We stopped at the Trig Point (number 192) for a quick photo before heading down to Rhossili. Here’s Emma, my beloved, who must have more patience than Job to put with me.

Love must have been all around us then as I noticed this heart made of grass in the path – is it a sign?

Blondie's lesser known hit - 'Heart of Grass'

We entered Rhossili and whereupon we entered the open church. St Mary’s was built during the Norman period around AD1200 and the kind parishioners had left bottles of water for people to help themselves to, leaving a donation to help with repairs to the building if they so wish. I’m a little religious, and this is quiet act of kindness, I think, shows religion at its best.

We stopped for a liquid lunch at the Worm’s Head – a nice pint from local brewers Tomos Watkin.

Feeling refreshed it was quick trot down the steps and onto the beach to find the wreck of the Helvetia, one of many shipwrecks scattered around the Gower coastline, which ran aground in November 1887.

Half way along the 2 mile stretch of sand and the clouds had closed in again and it began to rain. We made our way back to tent, packed up and left not resisting the urge to call in and try a pint of Rhymney Bitter at the King’s Head on the way out of Llangennith.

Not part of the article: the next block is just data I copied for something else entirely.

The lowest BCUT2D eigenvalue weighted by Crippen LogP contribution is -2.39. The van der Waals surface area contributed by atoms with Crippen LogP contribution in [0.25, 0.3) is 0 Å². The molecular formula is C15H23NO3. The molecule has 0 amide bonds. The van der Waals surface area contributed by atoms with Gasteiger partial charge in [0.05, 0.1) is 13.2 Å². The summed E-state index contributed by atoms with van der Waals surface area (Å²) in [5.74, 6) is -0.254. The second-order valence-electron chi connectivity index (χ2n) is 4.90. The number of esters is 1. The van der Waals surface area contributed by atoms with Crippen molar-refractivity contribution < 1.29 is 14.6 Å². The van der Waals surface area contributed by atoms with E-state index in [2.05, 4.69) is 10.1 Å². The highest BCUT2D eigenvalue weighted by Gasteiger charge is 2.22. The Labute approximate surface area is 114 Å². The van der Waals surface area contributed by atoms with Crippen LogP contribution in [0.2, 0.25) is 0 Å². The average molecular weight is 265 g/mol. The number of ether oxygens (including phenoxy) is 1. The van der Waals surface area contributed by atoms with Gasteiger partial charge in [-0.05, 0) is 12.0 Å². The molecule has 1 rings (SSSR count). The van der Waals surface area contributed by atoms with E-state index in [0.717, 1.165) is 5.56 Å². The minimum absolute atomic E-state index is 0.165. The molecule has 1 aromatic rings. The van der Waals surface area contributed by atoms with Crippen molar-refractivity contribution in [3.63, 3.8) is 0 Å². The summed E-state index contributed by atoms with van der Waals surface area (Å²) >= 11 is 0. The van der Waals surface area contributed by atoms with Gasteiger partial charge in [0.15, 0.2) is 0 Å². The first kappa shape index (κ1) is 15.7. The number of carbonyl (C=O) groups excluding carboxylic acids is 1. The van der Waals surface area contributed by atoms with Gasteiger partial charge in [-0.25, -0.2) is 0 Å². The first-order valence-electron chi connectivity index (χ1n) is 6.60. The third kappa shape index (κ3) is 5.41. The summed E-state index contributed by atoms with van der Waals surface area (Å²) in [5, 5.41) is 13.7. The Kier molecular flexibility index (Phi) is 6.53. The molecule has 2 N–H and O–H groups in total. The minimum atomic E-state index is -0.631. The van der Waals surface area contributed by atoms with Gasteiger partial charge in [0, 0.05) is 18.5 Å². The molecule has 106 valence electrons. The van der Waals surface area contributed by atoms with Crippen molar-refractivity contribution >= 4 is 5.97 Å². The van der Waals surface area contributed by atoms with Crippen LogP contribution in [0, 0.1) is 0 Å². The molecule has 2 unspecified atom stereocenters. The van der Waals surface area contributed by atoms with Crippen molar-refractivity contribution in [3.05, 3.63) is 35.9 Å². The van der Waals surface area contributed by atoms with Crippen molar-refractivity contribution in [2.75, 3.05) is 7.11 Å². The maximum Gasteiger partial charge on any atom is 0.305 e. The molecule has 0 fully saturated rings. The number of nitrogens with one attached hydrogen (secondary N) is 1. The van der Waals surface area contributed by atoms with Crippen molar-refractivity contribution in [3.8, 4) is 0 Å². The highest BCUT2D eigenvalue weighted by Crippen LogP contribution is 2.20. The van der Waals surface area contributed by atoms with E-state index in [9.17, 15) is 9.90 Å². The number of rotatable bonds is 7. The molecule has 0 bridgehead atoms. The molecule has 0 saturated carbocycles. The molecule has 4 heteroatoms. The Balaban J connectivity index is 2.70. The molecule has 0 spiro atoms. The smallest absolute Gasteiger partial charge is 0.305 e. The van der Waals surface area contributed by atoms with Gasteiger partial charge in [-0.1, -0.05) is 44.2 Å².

I must admit, you can trick yourself with a little one night break on a weekend. You go to work on Monday feeling as though you’ve really had a nice long weekend. Maybe Emma and me really did walk through the sands of time.

Just married! Well, about two months ago.

On Wednesday 7th April I got hitched to my best friend and one true love, Emma, at the Civic Centre in Swansea.

We had a really lovely day, the weather was fairly bright and sunny. It was a little¬† funny as I used to work at the Civic Centre for quite a few years. I knew the deputy registrar and it did feel like something of a busman’s wedding.

Anyway, the ceremony went well. It was rather intimate with just my wife’s parents as guests and witnesses.

After the ceremony we had a few photos taken outside with the bay in the background.

We then left Swansea and headed for Abergavenny where the four of us (my wife and I and the in-laws) were staying the night and dining at The Walnut Tree.

We arrived around 2.15pm so we had a starter for light lunch, I had a delicious Steak Tartare with a few bottles of Dorothy Goodbody’s Golden Ale, brewed by nearby Wye Valley Brewery. Dorothy Goodbody’s is perfectly quaffable ale and I must admit she’d be quite a looker – check out the 1940’s style image of her they use in their marketing.

We spent the afternoon lounging around the Walnut Tree’s Ivy Cottage sipping champagne.

Come the evening we headed to the restaurant where I had a crab cake-like starter, belly pork main and rice pudding for dessert. Wow! It was heaven.

Really, if you want to eat well, head for the Walnut Tree. The head chef and proprietor is Shaun Hill. A well-known and much respected chef who had a restaurant in Ludlow, and on leaving there for London, thought twice, and headed to Abergavenny. 1-0 to Wales.

The following day we headed to Emma’s parents’ house in Cheshire for an overnight stay before flying out to Italy’s Lake Como, our adventures there I’ll write about soon.

Here’s a photo of my wife, Emma, and me on our happy day. Awh!